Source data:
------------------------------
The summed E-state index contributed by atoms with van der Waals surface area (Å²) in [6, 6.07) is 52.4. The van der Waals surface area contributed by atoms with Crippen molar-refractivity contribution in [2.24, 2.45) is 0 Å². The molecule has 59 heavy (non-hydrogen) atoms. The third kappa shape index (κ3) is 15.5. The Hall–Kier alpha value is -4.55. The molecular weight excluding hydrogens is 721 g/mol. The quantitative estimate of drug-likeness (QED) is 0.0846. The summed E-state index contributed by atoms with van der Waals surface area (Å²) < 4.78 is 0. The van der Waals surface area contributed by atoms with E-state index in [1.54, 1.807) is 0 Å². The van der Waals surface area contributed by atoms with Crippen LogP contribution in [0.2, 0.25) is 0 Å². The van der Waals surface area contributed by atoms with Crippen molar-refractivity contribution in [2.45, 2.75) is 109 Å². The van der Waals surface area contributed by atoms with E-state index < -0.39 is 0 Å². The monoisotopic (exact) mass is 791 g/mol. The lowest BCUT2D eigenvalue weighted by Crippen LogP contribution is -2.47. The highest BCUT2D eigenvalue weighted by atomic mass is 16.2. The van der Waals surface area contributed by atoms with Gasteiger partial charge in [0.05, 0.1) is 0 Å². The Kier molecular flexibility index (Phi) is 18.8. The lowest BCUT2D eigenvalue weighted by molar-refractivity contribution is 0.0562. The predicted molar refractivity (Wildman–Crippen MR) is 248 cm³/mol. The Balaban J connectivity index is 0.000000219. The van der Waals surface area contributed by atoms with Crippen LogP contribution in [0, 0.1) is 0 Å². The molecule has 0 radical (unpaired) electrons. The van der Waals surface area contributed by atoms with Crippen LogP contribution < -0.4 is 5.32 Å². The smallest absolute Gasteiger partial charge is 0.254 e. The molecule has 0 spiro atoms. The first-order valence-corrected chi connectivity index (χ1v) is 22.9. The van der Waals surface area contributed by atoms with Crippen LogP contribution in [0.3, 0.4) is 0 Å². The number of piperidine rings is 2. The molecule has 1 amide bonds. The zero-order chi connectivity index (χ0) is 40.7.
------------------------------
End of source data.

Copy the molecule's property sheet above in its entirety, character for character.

The summed E-state index contributed by atoms with van der Waals surface area (Å²) in [6, 6.07) is 52.4. The van der Waals surface area contributed by atoms with Crippen molar-refractivity contribution in [2.24, 2.45) is 0 Å². The molecule has 59 heavy (non-hydrogen) atoms. The third kappa shape index (κ3) is 15.5. The Hall–Kier alpha value is -4.55. The molecular weight excluding hydrogens is 721 g/mol. The quantitative estimate of drug-likeness (QED) is 0.0846. The summed E-state index contributed by atoms with van der Waals surface area (Å²) < 4.78 is 0. The van der Waals surface area contributed by atoms with E-state index in [1.54, 1.807) is 0 Å². The van der Waals surface area contributed by atoms with Crippen LogP contribution in [0.2, 0.25) is 0 Å². The van der Waals surface area contributed by atoms with Crippen molar-refractivity contribution in [2.45, 2.75) is 109 Å². The van der Waals surface area contributed by atoms with E-state index < -0.39 is 0 Å². The monoisotopic (exact) mass is 791 g/mol. The lowest BCUT2D eigenvalue weighted by Crippen LogP contribution is -2.47. The highest BCUT2D eigenvalue weighted by atomic mass is 16.2. The van der Waals surface area contributed by atoms with Gasteiger partial charge in [0.05, 0.1) is 0 Å². The Kier molecular flexibility index (Phi) is 18.8. The lowest BCUT2D eigenvalue weighted by molar-refractivity contribution is 0.0562. The predicted molar refractivity (Wildman–Crippen MR) is 248 cm³/mol. The Balaban J connectivity index is 0.000000219. The van der Waals surface area contributed by atoms with Crippen LogP contribution in [0, 0.1) is 0 Å². The molecule has 0 radical (unpaired) electrons. The van der Waals surface area contributed by atoms with Crippen LogP contribution < -0.4 is 5.32 Å². The smallest absolute Gasteiger partial charge is 0.254 e. The molecule has 0 spiro atoms. The first-order valence-corrected chi connectivity index (χ1v) is 22.9. The van der Waals surface area contributed by atoms with Crippen LogP contribution in [0.3, 0.4) is 0 Å². The number of piperidine rings is 2. The molecule has 1 amide bonds. The zero-order chi connectivity index (χ0) is 40.7.